The people from the ships see the dead bishops and celebrate their victory. Men and women of all ages stand around the bishops, take their hats off and salut the clergymen. A mustache man clears his throat as he gets ready to deliver a speech. He is interrupted by a couple (played by Gaston Modot and Lya Lys) trying to make love in the mud nearby. Everybody stops what they’re doing to tear this couple apart. The woman is taken away. We then see her in her bathroom sitting on the toilet. Then Bunuel cuts to an image of lava flowing, showing us without us showing what the woman is doing.

Two men take the man away but not before he punts a little white dog that was barking at him.

The ceremony continues. The people gather around a stone and put what is supposed to be gold but looks like shit on it to commemorate the triumph of the clergymen.

“1930 AD. This stone on the site where the Majorcans died, marks the founding of the city of…”

 

Cut to aerial shots of Imperial Rome. Bunuel is back in documentary mode.
“Once mistress of the pagan world, now secular seat of the Church. Aspects of it stoutest pillar, the Vatican”

Cut to aerial shots of the Vatican, and then slowly transition to a piece of paper (anticipating the aerial transition sequence at the beginning of Psycho) taped to a window on a balcony of the Vatican.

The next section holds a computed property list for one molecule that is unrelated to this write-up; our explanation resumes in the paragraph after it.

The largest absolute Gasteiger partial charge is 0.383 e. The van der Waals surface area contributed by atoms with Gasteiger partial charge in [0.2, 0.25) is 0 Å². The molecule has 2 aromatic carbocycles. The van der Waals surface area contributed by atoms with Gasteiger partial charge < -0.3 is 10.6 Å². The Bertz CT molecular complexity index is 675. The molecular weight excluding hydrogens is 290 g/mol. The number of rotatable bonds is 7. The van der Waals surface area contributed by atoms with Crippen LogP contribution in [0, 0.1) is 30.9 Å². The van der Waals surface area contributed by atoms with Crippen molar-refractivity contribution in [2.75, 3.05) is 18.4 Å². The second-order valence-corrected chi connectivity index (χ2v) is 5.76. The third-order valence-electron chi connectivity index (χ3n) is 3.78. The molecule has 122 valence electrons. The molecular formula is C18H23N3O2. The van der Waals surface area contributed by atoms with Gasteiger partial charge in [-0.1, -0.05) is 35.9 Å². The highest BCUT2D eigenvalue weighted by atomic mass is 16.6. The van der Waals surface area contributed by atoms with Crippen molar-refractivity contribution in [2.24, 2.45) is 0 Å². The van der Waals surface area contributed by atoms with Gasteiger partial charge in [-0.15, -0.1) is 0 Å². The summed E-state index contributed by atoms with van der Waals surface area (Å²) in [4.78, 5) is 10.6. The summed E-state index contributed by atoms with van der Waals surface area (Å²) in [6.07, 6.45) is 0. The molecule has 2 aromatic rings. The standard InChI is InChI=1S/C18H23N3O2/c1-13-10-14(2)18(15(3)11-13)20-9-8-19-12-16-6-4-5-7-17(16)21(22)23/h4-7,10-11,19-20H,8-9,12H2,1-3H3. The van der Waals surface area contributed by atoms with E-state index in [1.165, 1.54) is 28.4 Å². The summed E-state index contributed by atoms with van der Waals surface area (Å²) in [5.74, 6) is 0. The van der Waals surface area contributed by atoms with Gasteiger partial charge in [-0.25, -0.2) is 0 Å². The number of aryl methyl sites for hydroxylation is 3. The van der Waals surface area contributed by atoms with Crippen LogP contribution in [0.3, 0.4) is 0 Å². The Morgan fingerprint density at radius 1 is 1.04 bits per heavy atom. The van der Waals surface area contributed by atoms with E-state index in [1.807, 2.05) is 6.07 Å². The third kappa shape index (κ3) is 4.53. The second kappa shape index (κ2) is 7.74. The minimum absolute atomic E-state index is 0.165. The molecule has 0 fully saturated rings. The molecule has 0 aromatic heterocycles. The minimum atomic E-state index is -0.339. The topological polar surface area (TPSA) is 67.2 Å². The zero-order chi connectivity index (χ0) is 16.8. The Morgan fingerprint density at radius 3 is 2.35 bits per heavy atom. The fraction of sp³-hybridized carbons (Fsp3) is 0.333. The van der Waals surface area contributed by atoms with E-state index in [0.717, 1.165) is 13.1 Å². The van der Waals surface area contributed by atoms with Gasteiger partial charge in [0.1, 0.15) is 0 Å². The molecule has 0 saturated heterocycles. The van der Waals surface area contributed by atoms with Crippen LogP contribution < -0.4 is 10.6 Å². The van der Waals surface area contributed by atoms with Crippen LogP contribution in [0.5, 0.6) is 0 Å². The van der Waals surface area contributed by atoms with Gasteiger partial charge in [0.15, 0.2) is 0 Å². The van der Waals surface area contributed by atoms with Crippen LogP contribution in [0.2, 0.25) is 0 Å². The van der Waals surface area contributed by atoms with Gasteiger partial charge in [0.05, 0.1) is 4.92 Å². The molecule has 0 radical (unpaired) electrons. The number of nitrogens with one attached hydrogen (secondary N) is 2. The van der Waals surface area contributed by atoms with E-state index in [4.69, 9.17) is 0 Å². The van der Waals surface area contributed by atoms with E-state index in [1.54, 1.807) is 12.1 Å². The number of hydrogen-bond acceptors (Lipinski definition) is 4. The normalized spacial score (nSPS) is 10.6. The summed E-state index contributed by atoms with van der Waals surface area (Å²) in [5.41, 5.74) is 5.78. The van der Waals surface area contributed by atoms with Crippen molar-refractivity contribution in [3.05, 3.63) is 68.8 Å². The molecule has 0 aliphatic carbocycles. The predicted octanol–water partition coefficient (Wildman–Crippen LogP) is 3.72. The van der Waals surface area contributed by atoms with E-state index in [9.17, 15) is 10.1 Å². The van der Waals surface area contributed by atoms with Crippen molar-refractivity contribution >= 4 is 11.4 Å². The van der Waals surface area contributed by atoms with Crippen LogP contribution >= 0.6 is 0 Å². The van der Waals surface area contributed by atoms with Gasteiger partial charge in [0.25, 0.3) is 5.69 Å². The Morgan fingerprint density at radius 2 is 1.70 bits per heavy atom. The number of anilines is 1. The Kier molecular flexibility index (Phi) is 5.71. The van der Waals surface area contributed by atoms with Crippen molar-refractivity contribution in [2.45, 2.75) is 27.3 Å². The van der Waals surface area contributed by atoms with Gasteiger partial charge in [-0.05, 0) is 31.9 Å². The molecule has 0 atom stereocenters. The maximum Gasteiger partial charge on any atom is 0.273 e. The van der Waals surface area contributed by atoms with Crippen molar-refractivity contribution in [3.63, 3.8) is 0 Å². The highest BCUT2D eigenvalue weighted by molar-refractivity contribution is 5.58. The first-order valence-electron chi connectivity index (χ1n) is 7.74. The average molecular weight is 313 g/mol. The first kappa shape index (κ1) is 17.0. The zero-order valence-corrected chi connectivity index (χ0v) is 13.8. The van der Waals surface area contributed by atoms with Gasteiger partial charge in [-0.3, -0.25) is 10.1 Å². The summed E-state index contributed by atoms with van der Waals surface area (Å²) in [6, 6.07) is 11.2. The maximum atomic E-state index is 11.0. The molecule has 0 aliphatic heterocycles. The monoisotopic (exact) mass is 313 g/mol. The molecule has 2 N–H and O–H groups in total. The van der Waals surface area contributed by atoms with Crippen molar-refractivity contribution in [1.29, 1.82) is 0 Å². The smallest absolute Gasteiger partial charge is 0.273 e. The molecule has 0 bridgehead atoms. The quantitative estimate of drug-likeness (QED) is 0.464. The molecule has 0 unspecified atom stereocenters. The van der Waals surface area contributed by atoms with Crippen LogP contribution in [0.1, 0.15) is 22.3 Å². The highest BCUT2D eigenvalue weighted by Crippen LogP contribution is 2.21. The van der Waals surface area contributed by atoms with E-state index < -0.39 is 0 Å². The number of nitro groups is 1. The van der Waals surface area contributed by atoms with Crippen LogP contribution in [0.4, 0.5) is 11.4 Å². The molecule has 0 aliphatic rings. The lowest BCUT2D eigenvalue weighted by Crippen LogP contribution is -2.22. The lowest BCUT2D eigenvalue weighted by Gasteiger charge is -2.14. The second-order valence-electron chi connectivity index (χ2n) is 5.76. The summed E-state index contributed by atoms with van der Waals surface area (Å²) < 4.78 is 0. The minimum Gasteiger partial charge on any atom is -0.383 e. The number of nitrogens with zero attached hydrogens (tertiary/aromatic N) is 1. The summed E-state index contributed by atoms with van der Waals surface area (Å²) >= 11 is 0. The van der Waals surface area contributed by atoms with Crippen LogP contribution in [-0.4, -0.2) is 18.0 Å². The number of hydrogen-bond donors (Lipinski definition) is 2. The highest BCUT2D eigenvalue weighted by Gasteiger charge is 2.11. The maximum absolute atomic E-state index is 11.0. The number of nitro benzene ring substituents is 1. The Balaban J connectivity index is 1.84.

“the landlord’s terms are very favourable. We can move in at once. Longing to see you, very soon now, Your loving cousin”

Then Bunuel cuts to urban Rome.

“But the hurly-burly of modern life has overtaken the Imperial city”

Bunuel shows us more of the urban life in Rome. We see a man covered in dust wipe himself off on a several cafe patrons.

“Sometimes on Sundays”

Explosions. Buildings falling down. More Explosions. Bunuel is showing us Rome. It’s a terrible city where everything is falling apart. The Golden Age. The Shit Age.

It should be obvious by that the title of the film is ironic. We are not in the Golden Age, far from it.

Another title card: “Various picturesque aspects of the great city”

Bunuel cuts to a montage of various landmarks of Rome, and then to a man kicking a violin on the street until he smashes it pieces.

The above sequence is fascinating. Bunuel effectively combined the conventions of silent, sound, documentary, realist, and surrealist cinema into a coherent sequence, establishing the ideological and aesthetic terrain of this film with as much efficiency as any other film maker working at this time. Whether you agree with Bunuel’s ideas or not, the way he can combine so many aesthetic is nothing short of amazing.